True legends never lose the creative spark. 2016 was a year that saw not one, but two magnificent late-period albums from revered musicians on their deathbed. In January, David Bowie released the haunting Blackstar just days before his passing, and on November 11th, only three weeks after the release of Leonard Cohen’s You Want it Darker, we received news that he had died at the age of 82.
Like Blackstar, You Want it Darker is an album that stares death boldly in the face and isn’t afraid to sing about it. ‘Sing’ perhaps isn’t the right word, though – Cohen’s voice on this record has been reduced through the years to a powerful and gravelly mutter which provides the perfect vessel for his spoken word poetry. It’s the voice of a man who has lived for a very long time and seen far too much, imparting his world-weary wisdom at the gates of death before departing forever.
Cohen’s words, then, are a heavy focus of the album, and they remain as vivid and poetic as they were 50 years ago on the classic Songs of Leonard Cohen. As on that album, an undercurrent of religion and faith flows through the songs on You Want it Darker, never far away from the spectres of love, separation and, yes, death. The album’s title track, opening the record, features an ominous bassline on top of a ghostly organ and choir vocals, while Cohen ponders the existence of God and his own mortality:
Magnified, sanctified, be thy holy name
Vilified, crucified, in the human frame
A million candles burning for the love that never came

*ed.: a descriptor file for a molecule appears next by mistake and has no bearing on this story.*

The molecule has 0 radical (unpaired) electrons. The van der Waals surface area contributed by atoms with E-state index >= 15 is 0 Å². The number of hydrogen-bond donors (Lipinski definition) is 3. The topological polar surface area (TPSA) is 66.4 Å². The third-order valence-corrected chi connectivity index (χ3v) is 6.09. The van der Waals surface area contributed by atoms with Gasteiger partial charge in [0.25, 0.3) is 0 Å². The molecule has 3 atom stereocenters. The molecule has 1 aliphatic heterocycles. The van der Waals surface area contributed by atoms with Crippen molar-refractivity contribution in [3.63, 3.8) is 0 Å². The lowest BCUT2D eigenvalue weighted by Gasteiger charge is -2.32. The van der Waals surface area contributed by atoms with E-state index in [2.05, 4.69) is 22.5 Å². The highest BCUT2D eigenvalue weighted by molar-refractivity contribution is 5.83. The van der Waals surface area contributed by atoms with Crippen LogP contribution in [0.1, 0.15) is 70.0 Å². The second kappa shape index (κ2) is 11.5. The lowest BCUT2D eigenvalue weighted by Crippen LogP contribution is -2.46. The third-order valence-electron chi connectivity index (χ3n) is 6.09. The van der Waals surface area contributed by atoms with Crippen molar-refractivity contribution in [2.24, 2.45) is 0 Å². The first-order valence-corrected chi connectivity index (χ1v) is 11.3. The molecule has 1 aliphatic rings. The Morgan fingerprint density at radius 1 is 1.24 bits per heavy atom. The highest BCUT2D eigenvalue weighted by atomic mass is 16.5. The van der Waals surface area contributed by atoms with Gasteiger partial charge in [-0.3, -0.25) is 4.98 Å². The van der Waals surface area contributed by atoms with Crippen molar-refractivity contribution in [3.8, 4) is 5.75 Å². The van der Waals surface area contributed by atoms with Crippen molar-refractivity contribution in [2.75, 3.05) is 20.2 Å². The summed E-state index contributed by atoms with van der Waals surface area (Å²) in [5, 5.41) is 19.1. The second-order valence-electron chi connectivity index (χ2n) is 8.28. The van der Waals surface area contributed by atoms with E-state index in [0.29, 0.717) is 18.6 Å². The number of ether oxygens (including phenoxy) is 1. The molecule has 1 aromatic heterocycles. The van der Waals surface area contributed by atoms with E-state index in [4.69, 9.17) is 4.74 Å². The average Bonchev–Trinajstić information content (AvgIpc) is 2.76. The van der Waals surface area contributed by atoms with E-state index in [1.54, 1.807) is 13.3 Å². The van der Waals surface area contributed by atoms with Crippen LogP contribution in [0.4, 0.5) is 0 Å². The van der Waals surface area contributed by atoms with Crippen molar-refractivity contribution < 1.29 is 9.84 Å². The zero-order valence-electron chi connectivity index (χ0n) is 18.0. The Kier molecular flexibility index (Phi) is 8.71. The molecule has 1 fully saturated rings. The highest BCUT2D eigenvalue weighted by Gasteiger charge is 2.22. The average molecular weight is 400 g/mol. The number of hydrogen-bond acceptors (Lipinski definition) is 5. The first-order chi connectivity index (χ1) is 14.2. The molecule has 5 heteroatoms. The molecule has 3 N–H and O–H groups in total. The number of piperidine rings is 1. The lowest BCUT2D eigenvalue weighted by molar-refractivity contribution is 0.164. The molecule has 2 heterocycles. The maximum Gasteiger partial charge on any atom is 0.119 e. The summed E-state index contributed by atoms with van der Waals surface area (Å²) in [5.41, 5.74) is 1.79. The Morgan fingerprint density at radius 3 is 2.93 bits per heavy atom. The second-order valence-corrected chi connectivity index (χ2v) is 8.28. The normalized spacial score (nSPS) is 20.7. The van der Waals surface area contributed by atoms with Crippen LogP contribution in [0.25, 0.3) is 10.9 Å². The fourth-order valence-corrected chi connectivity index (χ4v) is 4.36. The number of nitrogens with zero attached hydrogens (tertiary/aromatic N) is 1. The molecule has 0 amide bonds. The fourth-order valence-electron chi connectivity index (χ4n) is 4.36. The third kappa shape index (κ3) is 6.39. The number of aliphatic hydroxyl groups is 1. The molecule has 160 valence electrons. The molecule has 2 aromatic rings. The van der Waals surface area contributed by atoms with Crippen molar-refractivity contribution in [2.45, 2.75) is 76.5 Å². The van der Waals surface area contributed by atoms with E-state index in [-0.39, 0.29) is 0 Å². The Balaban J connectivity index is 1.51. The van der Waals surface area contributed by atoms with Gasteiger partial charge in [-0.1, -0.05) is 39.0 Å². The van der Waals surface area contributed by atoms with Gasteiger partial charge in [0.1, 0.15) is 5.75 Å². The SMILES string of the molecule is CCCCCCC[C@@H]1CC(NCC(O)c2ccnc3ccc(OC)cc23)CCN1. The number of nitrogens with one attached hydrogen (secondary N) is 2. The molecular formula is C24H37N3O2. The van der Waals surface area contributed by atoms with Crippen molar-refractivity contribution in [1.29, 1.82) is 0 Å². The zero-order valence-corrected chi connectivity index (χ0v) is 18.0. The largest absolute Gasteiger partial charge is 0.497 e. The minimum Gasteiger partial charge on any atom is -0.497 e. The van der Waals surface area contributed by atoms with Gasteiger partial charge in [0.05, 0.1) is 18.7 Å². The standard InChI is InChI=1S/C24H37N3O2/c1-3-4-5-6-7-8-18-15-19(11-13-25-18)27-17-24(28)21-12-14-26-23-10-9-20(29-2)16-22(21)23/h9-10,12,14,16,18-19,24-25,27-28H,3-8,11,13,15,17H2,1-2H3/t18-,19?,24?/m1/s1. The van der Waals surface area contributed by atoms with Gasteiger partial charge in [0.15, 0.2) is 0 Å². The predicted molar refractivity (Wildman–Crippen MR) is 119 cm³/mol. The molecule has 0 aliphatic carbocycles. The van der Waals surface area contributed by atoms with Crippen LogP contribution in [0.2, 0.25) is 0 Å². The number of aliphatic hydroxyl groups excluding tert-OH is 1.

You want it darker
We kill the flame
It’s a spine-tingling introduction that lets the listener know straight away: this is a lights-out, late-night album that demands your attention, despite never rising above a murmur. That isn’t to say its all gloom, however. ‘On the Level’ is a lovely, mid-tempo ballad that features some soulful backing vocals and lilting organs and drums, while ‘If I Didn’t Have Your Love’ is a heartfelt piano piece in which Cohen pays tribute to the healing effects of love.
The funereal ‘It Seemed the Better Way’ finds Cohen in more somber mood, looking back on his career and his poetry, questioning its validity and its persistence after the passing of so many years:
Sounded like the truth
Seemed the better way
Sounded like the truth
But it’s not the truth today
Whatever Cohen himself makes of his legacy, its clear from the songs on You Want It Darker that he never gave up searching for truth and understanding in poetry, even at the grand old age of 82. He wasn’t content to settle with his already substantial achievements, but was instead always pushing his music forward and asking questions. The magnificent ‘Steer Your Way’ at the albums end is similarly exploratory, and finds Cohen navigating through an apocalyptic landscape of passing years, forgotten faith and bodily decay. Cohen is at the end of his journey here, and one particularly chilling lyric from this song sticks in my mind above all others: ‘Please don’t make me go there / Though there be a God or not’.
In creating You Want it Darker, Leonard Cohen faced his own death with equal parts fear and bravery. I find it really quite staggering that any artist could create a work that ranks among their very best within the final weeks of their life, but that is exactly what Cohen has done with his last album. You Want it Darker is a powerful, authoritative and world-weary send off from one of music’s greatest poets.